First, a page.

Shedid NH, Hafez EA, Akram SA, Sakr HM, Mohamed ES. Ultrasonographic abnormalities of wrist and metacarpophalangeal joints in a cohort of Egyptian patients with systemic lupus erythematosus. Egypt J Intern Med 2019;31:951-7

How to cite this URL:
Shedid NH, Hafez EA, Akram SA, Sakr HM, Mohamed ES. Ultrasonographic abnormalities of wrist and metacarpophalangeal joints in a cohort of Egyptian patients with systemic lupus erythematosus. Egypt J Intern Med [serial online] 2019 [cited 2020 Sep 27];31:951-7. Available from: http://www.esim.eg.net/text.asp?2019/31/4/951/292214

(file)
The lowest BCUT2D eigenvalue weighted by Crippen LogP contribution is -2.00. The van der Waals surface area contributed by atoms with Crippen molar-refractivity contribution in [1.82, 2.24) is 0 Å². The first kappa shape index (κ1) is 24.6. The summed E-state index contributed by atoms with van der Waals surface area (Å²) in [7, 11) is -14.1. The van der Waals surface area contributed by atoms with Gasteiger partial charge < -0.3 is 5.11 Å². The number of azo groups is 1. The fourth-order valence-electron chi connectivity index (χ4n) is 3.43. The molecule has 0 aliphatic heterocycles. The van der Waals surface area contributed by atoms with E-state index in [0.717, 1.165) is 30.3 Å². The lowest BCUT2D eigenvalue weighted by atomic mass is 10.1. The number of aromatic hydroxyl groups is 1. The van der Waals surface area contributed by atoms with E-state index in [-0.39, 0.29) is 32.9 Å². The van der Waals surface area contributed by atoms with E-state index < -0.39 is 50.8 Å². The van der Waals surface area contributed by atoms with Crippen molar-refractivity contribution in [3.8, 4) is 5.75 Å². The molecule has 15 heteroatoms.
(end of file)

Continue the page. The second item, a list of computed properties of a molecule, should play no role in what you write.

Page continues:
Introduction Top


Systemic lupus erythematosus (SLE) is a heterogeneous auto-immune disease characterized by chronic inflammation and autoantibodies that may affect different organs and have a variable clinical course [1],[2]. Musculoskeletal involvement is one of the most common clinical manifestations of SLE, and the published series report musculoskeletal involvement in up to 95% of patients, with joint pain being the initial presenting manifestation in 50% of SLE cases [3],[4],[5]. In most cases, the patients have symmetrical, inflammatory polyarthritis, especially in hand and wrist joints, but sometimes patients experience arthralgia without evident arthritis on physical examination [6]. Joint involvement has been reported from joint SLE studies as nonerosive, erosive, and deforming arthropathy [7].